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BAPTISM, &c.

BAPTISM, as used by our church, involves or implies a spiritual covenant or mutual stipulation between God and the persons baptised. Its blessings, therefore, must necessarily be hypothetical.

From our previous discussion we derived this conclusion,--that the sacrament, and the heart required by it, are not always united, and that the ordinance may be received without any beneficial effect; and therefore that baptism is not regeneration, nor necessarily connected with it. Though the requirements and promises of the covenant, as we have seen, always implied and supposed a regenerate state of soul and mind in Abraham and his seed, yet it did not always meet, in fact, with that state of mind : for it was often wanting, not only before, but also after the sacrament was administered. But we do not, as God does not, speak of the sacraments as they are too often received by men, but as they were and are intended and appointed to be received by him who has prescribed them. In this view then we may say, that baptism is the introduction into the Christian covenant.

This notion of baptism seems to be admitted on all hands, however persons may differ in their ideas respecting its efficacy and importance. The church of England clearly views it in this light. We shall now consider the nature and requirements, the form and the working of this I. Baptism viewed as a covenant.

momentous concern.

It evidently bears this character in our church. In our articles and formularies we may very distinctly perceive all the characteristics of a covenant. We have

Baptism as the “ instrument," -
God and man as the covenanting parties,-
Promises on God's part, and pledges on man's part,-
The church and ministers as spiritual agents,-

The proceeding throughout bearing the character of a covenant,-and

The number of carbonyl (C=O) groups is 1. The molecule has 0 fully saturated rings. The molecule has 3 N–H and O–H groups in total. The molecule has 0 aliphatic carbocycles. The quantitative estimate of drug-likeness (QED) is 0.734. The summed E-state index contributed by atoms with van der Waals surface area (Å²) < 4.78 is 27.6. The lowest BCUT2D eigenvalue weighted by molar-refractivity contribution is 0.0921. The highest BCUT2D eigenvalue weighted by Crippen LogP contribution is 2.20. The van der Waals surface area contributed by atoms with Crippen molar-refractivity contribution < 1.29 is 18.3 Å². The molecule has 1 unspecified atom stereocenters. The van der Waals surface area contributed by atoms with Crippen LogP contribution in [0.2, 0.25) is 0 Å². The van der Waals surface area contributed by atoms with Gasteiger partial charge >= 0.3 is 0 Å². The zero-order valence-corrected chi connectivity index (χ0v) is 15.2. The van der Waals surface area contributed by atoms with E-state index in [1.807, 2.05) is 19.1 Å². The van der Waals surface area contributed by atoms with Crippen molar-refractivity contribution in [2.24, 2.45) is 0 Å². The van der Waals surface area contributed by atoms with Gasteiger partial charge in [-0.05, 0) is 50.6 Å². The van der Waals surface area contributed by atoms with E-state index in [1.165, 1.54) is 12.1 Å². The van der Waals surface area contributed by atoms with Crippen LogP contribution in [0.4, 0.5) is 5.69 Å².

Suitable admonitions grounded on the faith of it.

1. The instrument.

Baptism is a sign and seal of a public engagement. This is the doctrine of the 27th Article :-“Baptism is not only a sign of profession and mark of difference, whereby Christian men are discerned from others that be not christened; but it is also a sign of regeneration or new birth, whereby as b, an instrument they that receive baptism rightly are grafted into the church; the promise of forgiveness of sin, and of our adoption to be the sons of God by the Holy Ghost, are visibly signed and sealed; faith is confirmed and grace increased by virtue of prayer unto God.” The same view is given in the 25th Article :“ Sacraments ordained of Christ be not only badges or tokens of Christian men's profession : but rather they be certain sure witnesses and effectual signs of grace and God's good will towards us, by the which he doth work invisibly in us, and doth not only quicken but also strengthen and confirm our faith in him.' The sacraments were not ordained,—but that we should duly use them. And in such only as worthily receive the same, they have a wholesome effect or operation : but they that receive them unworthily, purchase to themselves damnation, as St. Paul saith." And in the 26th Article, we have these words :-“ Neither is the effect of Christ's ordinance taken away by their (ministers) wickedness, nor the grace of God's gifts diminished from such, as by faith and rightly do receive the sacraments ministered into them ; which be effectual, because of Christ's institution and promise, although they be ministered by evil men.”

On the above extracts we may observe, that sacraments

are

Tokens of Christian men's profession,
Witnesses and signs of grace and God's good will,

Means by which he worketh invisibly in us; and that baptism is

A sign of profession and of regeneration,

A signature of God's promises of adoption and pardon,

An instrument by which we are ingrafted into the church,